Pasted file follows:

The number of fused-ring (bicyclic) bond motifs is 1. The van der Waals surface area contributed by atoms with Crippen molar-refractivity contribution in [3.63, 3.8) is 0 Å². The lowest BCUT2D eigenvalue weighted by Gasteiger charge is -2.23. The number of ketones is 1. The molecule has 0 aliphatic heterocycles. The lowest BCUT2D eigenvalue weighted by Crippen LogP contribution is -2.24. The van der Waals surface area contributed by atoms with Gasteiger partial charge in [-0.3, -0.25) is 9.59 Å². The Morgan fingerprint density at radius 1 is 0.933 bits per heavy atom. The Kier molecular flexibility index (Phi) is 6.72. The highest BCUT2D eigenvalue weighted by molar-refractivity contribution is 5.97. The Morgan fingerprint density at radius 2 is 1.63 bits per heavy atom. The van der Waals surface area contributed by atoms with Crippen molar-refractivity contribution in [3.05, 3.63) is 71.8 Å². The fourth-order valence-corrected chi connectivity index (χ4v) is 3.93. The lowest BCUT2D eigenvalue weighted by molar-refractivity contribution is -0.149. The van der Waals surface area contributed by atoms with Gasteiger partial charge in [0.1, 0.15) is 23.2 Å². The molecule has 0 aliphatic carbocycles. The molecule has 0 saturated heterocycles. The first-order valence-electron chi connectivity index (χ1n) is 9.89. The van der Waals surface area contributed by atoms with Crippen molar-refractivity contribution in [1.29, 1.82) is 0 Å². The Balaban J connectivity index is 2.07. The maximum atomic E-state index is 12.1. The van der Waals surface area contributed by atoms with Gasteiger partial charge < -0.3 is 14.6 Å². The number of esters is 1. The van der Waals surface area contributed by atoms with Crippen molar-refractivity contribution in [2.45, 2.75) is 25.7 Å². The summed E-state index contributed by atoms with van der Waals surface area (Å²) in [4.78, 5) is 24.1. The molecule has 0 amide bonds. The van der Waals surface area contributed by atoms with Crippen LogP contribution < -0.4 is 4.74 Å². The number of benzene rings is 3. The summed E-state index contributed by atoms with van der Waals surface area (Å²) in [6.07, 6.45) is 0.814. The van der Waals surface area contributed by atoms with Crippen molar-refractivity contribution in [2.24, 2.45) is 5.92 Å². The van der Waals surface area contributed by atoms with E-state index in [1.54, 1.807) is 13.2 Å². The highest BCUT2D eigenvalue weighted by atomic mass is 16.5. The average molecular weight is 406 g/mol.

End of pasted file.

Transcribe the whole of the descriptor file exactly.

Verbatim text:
The number of fused-ring (bicyclic) bond motifs is 1. The van der Waals surface area contributed by atoms with Crippen molar-refractivity contribution in [3.63, 3.8) is 0 Å². The lowest BCUT2D eigenvalue weighted by Gasteiger charge is -2.23. The number of ketones is 1. The molecule has 0 aliphatic heterocycles. The lowest BCUT2D eigenvalue weighted by Crippen LogP contribution is -2.24. The van der Waals surface area contributed by atoms with Gasteiger partial charge in [-0.3, -0.25) is 9.59 Å². The Morgan fingerprint density at radius 1 is 0.933 bits per heavy atom. The Kier molecular flexibility index (Phi) is 6.72. The highest BCUT2D eigenvalue weighted by molar-refractivity contribution is 5.97. The Morgan fingerprint density at radius 2 is 1.63 bits per heavy atom. The van der Waals surface area contributed by atoms with Crippen molar-refractivity contribution in [3.05, 3.63) is 71.8 Å². The fourth-order valence-corrected chi connectivity index (χ4v) is 3.93. The lowest BCUT2D eigenvalue weighted by molar-refractivity contribution is -0.149. The van der Waals surface area contributed by atoms with Gasteiger partial charge in [0.1, 0.15) is 23.2 Å². The molecule has 0 aliphatic carbocycles. The molecule has 0 saturated heterocycles. The first-order valence-electron chi connectivity index (χ1n) is 9.89. The van der Waals surface area contributed by atoms with Crippen molar-refractivity contribution in [1.29, 1.82) is 0 Å². The Balaban J connectivity index is 2.07. The maximum atomic E-state index is 12.1. The van der Waals surface area contributed by atoms with Gasteiger partial charge < -0.3 is 14.6 Å². The number of esters is 1. The van der Waals surface area contributed by atoms with Crippen molar-refractivity contribution in [2.45, 2.75) is 25.7 Å². The summed E-state index contributed by atoms with van der Waals surface area (Å²) in [4.78, 5) is 24.1. The molecule has 0 amide bonds. The van der Waals surface area contributed by atoms with Crippen LogP contribution < -0.4 is 4.74 Å². The number of benzene rings is 3. The summed E-state index contributed by atoms with van der Waals surface area (Å²) in [6.07, 6.45) is 0.814. The van der Waals surface area contributed by atoms with Crippen molar-refractivity contribution in [2.24, 2.45) is 5.92 Å². The van der Waals surface area contributed by atoms with E-state index in [1.54, 1.807) is 13.2 Å². The highest BCUT2D eigenvalue weighted by atomic mass is 16.5. The average molecular weight is 406 g/mol.